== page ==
OverviewLake Clark National Park and Preserve is a four million acre area in the heart of the Chigmit Mountains on the Alaskan Peninsular. The area is a composite of ecosystems representative of many diverse regions throughout Alaska. The area encompasses a wide range of biological diversity because it lies at the intersection of four different Alaskan bio-geographic regions.
The Lake Clark Mapping Project was a joint endeavor between the National Park Service and Pacific Meridian Resources. The primary data sources were SPOT multispectral images, Alaska NHAP color infra-red photography, extensive field data and notes, and input from NPS personnel most familiar with the park. This project integrated digital image classification, photointerpretation, ground-based vegetation data, and knowledge of the vegetation of the park by NPS and Pacific Meridian Resources personnel. Initial mapping was accomplished using automated computer classification of the SPOT imagery. Subsequent iterations used the imagery as a geographic base and relied on photointerpretation and ground based vegetation data. The map was further improved by the use of spatial models developed by the NPS and Pacific Meridian Resources.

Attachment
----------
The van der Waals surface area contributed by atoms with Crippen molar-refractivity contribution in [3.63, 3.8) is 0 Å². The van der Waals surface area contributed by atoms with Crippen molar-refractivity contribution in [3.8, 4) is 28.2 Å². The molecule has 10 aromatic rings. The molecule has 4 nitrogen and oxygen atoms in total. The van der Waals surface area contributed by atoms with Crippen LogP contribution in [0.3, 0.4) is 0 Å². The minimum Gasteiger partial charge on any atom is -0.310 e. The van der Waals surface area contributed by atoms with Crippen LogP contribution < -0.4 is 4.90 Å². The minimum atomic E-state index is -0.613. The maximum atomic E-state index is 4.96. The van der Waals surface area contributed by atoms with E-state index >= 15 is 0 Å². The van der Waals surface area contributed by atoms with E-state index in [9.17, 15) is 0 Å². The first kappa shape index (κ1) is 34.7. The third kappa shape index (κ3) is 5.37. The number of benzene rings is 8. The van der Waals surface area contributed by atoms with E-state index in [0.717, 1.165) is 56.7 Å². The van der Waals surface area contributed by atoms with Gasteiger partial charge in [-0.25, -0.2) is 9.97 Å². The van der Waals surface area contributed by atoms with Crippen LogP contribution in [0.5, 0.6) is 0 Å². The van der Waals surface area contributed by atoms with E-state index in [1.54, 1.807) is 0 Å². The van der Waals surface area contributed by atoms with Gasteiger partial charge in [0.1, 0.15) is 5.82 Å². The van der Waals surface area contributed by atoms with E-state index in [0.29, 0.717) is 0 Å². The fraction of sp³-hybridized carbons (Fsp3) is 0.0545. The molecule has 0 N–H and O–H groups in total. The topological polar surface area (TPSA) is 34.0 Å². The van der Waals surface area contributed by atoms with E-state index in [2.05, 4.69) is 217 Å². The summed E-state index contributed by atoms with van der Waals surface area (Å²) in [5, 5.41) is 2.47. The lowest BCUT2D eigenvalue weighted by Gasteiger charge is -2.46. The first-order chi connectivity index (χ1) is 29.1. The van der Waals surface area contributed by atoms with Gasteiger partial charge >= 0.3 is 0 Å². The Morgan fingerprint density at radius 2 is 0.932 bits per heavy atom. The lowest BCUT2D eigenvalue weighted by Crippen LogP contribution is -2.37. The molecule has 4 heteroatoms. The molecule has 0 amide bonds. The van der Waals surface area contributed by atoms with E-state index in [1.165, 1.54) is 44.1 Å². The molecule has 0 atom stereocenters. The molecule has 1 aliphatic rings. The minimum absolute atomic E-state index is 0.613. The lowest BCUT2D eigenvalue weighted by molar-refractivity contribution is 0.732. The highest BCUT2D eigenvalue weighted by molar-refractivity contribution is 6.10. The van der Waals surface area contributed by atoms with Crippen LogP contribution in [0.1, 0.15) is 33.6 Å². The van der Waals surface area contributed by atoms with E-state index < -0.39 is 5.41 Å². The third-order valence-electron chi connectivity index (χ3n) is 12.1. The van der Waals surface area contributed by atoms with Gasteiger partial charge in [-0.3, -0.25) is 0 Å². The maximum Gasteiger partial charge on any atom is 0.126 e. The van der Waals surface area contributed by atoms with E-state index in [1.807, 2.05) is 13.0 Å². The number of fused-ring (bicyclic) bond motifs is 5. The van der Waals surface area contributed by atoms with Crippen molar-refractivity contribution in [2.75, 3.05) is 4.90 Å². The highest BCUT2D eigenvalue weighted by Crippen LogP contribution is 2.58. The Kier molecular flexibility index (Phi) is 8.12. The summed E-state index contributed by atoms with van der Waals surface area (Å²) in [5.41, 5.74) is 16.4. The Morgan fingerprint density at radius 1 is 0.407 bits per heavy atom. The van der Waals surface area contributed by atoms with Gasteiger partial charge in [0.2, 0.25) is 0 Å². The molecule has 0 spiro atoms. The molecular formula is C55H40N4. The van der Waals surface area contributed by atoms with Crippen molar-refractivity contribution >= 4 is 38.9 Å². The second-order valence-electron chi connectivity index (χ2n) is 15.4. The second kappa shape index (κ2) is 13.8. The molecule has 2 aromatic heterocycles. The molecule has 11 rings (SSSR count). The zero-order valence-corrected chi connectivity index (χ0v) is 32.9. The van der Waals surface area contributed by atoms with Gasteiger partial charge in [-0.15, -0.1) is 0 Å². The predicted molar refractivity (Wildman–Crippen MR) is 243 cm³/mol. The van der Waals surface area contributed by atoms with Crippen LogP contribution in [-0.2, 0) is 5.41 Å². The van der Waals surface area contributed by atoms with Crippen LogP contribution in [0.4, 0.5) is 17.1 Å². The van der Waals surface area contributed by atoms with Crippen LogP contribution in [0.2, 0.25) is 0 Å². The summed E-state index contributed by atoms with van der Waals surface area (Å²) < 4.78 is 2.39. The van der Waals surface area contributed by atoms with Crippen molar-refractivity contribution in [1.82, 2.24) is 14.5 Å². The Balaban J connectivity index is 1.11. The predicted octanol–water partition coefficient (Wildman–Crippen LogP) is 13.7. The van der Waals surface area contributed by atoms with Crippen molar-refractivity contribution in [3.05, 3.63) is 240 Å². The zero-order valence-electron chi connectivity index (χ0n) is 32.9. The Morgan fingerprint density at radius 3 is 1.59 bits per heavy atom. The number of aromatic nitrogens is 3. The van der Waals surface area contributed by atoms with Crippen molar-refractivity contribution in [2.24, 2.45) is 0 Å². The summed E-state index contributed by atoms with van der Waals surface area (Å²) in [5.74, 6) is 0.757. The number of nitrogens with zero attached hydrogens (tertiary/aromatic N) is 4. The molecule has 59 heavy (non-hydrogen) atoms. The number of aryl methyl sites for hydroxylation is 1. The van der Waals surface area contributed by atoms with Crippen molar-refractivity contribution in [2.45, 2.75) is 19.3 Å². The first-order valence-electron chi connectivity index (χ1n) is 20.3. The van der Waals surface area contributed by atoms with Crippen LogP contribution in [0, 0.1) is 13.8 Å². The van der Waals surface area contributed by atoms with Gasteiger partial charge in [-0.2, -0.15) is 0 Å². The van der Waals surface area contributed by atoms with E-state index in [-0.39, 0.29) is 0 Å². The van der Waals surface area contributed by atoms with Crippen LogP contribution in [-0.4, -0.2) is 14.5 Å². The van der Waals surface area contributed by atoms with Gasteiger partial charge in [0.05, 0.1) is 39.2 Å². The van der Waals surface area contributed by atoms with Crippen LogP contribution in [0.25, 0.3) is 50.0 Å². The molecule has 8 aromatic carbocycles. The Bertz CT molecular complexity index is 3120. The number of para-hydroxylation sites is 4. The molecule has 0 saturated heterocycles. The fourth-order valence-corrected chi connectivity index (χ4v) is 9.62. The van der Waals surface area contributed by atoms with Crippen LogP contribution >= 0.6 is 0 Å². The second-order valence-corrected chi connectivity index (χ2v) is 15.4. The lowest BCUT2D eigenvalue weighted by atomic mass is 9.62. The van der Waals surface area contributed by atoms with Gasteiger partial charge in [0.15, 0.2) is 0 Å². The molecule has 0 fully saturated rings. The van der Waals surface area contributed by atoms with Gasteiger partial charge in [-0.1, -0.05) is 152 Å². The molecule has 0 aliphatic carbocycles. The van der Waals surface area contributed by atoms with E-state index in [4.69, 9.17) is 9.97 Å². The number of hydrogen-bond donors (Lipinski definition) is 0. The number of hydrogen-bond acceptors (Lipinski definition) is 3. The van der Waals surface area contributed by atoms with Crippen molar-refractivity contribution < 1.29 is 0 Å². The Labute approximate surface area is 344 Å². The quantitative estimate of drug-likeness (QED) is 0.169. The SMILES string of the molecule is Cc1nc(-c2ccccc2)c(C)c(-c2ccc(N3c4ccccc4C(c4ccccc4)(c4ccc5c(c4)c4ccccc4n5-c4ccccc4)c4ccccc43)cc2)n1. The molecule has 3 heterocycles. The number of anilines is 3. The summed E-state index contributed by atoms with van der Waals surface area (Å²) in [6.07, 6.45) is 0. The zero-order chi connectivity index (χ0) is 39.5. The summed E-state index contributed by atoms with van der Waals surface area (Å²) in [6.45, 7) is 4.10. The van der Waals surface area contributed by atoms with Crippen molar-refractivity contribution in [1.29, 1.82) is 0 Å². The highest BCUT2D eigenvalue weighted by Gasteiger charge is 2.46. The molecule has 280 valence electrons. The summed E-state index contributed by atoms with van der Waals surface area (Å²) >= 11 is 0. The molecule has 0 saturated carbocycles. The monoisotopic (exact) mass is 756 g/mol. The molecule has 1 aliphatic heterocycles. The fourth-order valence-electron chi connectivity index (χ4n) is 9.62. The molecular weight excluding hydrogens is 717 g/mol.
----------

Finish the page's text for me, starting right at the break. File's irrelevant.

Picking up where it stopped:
The products of vegetation mapping projects are stored and managed in the National Park Service's Data Store, a repository for documents and publications relating to park resources. From the highlighted items below, click on the type of information you are looking for.
Last updated: July 11, 2018